Medications
Surgery

140

qualifications for pharm management of obesity

>27 with comorbidities or >30 w/ out

141

indications for surgery in obesity

>35 with comorbidites, >40 without comorbidities

142

requirements for bariatric surgery

BMI ≥ 40 kg/m2 or BMI ≥ 35 kg/m2 with significant obesity-related co-morbidities
ages 16-70 y.o
Acceptable operative risk
Failure of non-surgical weight loss programs
Psychologically stable with realistic expectations and education on dietary restrictions
No eating disorders
Well-informed and motivated patient
Supportive family/social environment
Absence of active alcohol or substance abuse
Absence of uncontrolled psychotic or depressive disorder

143

3 most common bariatric surgery


Gastric Sleeve, gastric bypass, gastric adjustable band

144

gold std of bariatric surgery

gastric bypass

145

how much of weight is lost with gastric bypass?

60%

146

bariatric surgery option that is reversible with no cutting involved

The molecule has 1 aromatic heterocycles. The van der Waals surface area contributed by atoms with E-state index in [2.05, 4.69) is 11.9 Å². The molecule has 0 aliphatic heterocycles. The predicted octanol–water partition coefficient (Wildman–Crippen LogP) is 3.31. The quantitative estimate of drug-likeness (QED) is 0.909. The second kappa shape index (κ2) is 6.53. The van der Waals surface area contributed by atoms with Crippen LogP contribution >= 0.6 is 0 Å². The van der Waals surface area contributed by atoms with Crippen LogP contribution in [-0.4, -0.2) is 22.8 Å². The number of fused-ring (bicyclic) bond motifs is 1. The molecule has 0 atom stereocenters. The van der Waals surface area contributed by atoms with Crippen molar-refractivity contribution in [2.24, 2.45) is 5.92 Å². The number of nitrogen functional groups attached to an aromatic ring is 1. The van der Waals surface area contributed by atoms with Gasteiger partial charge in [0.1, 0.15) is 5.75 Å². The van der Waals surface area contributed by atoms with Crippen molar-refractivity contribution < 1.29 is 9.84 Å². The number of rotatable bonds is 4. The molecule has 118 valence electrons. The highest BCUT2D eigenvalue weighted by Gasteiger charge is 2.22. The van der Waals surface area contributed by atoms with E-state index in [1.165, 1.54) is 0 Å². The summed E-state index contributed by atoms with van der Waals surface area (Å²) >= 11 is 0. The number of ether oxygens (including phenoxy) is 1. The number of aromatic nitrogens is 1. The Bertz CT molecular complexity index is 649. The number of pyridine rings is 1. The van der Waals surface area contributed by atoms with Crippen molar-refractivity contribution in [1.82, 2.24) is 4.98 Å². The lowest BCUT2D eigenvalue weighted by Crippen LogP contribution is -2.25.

gastric adjustable band

147

common short term complications of

PE, dehydration/nausea, staple link leakage, constipation

148

LT complications of bariatric surgery

cholelithiasis, ulcers at site where stomach was cut, stomal stenosis, dumping syndrome, nutritional deficiencies

149

what's a good pneumonic for setting weight loss goals?

SMART: Specific, Measurable, Attainable, Realistic, and Timely

150

wt loss goals

Weight loss goals: 1-2 lbs./week
5-10% weight loss from baseline in 6 months

151

steps of motivational interviewing

Establish rapport
Assess readiness for change if not ready, move on or investigate why

Assess motivation and confidence
Patient identifies problems and solutions
Identify next action and follow up